This is part of how the revolution must radicalize and adapt its discourse. Instead of saying, “We don’t accept the poor who are the constituency of certain parties,” or accusing them of being infiltrators and traitors, we must instead adopt a discourse that links the problem of the banking sector not just with the neoliberal system and the financial system that we are against — this is a discourse that Hezbollah would also agree to even though in practice they have backed all the neoliberal policies for the decade that they were in power — but also a discourse that brings in the political vision we are working for.

SAB | Lebanon’s revolution has been marked not only by mass protest, but also ideological advance and a rejection of the political establishment to an extent not seen in previous uprisings. The revolution has also managed to show the connections between economic and political grievances. To what extent has political consciousness been transformed?

RM | To a huge extent. This has come from an accumulation of decades of activism, as well as lessons learned from previous movements both in Lebanon and across the region. One example is the 2015 “YouStink” movement. Because of these experiences, the movement is now more aware of class dynamics, and careful not to alienate people who still ascribe to sectarian political parties — particularly the poorer sections of the working class who have come to make up Hezbollah’s base. This is a major advance from 2015.

On the other hand, the weakest link is that of organization, which protesters are only now beginning to take up. My fear for the months and years to come revolves around the fact that we haven’t yet been able to become organized. It is especially difficult since we are just beginning the process, within the revolution, rather than before it.

To me it seems there are three streams within the revolution. There’s a radical stream, or one that has become more radicalized. It has been thinking intersectionally, centering class inequality, gender inequality, and the questions of citizenship, race, and refugees. It is mobilizing around all these issues and making links between them, and demanding an overhaul of the neoliberal economic system as well as the sectarian political system.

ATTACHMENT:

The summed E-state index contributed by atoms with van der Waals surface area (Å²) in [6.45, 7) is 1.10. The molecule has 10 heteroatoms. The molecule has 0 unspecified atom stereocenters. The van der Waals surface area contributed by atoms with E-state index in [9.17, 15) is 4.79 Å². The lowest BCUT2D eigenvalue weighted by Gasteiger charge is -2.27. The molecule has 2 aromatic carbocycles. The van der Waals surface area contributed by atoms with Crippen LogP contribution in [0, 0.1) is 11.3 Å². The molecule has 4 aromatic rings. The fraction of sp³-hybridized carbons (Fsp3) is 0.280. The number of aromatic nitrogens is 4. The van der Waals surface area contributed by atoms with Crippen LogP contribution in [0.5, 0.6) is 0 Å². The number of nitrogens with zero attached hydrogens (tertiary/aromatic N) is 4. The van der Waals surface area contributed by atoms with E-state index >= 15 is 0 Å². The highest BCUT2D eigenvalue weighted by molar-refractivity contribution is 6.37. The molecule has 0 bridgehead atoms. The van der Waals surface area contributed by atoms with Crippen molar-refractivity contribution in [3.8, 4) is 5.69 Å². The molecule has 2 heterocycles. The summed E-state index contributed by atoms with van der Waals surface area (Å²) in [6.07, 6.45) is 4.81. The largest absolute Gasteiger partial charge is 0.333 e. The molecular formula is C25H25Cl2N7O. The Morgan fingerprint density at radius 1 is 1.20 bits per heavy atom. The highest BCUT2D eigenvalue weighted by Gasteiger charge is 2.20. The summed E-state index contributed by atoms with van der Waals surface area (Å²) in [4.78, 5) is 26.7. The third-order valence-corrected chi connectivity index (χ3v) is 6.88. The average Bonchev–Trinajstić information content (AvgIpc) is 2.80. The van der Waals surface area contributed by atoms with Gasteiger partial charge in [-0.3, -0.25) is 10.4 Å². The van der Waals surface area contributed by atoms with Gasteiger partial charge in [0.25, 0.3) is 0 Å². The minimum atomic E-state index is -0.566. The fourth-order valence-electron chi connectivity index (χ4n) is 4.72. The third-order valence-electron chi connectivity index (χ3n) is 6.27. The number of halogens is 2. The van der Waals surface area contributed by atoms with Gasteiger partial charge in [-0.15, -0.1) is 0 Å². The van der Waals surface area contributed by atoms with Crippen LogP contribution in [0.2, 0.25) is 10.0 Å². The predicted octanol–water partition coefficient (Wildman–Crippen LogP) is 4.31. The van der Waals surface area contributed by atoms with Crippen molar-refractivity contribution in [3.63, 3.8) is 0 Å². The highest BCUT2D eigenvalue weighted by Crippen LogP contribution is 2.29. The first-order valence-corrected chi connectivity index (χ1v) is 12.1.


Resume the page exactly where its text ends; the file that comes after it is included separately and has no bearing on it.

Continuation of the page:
The second stream is more liberal. It considers the problem not to be a systemic one but rather a problem of corruption, and that substituting individual politicians for “cleaner” or less corrupt leaders will be enough. This is the more NGO-ized stream. It has a major presence in the revolution, and there are serious debates between it and the more radical stream.

And then there are the vast groups that are not organized, and that are mobilizing in ways that are more ad hoc. This third stream came together organically, it doesn’t have a clear political project or vision. The challenge is how to bring these three different streams together in order to advance the movement.

It is important to understand that Lebanon’s protesters are challenging not only a neoliberal system, but also the country’s sectarian system. The two are inseparable. Protesters’ demands for an end to economic degradation — essentially an end to the neoliberal system — through reinstating elements of a welfare state would mean an end to the sectarian system, too. It would mean not having to go to your sectarian za’im [leader or boss] to be able to get your basic needs met, thus making the sectarian system redundant.

The revolution poses a serious threat to sectarian leaders because it is the first time in the modern history of Lebanon that such massive numbers have mobilized clearly against them. Those protesting have an underlying class awareness and view the sectarian leaders as corrupt rulers who accumulate wealth at the expense of the majority. Any mobilization in Lebanon that takes on a class dynamic and brings people together based on interests outside the logic of sectarianism is considered a threat to the sectarian system — which can only flourish by making people dependent on the clientele-based services of their leaders. Any pressure toward labor rights and demands for welfare from the state represent a serious threat to sectarian leaders.

SAB | The Lebanese ruling class has been working diligently since the end of the Lebanese Civil War in 1990 to destroy cross-sect working-class organization and with it, the Left. The progressive weakening of the working-class movement and the Left has impeded any organized fightback, while also depoliticizing much of society. Given this, what are the possibilities for organizing?

RM | You’re right, it’s clear that in postwar Lebanon the regime systematically extinguished any possibility for organizing. Not just cross-sect organizing: the first thing they destroyed was the unions. Today, the General Confederation of Unions in Lebanon is completely co-opted by the regime, and represents less than 5 percent of workers. It has done nothing to support the revolution — only issuing a weak statement after we protested in front of their offices.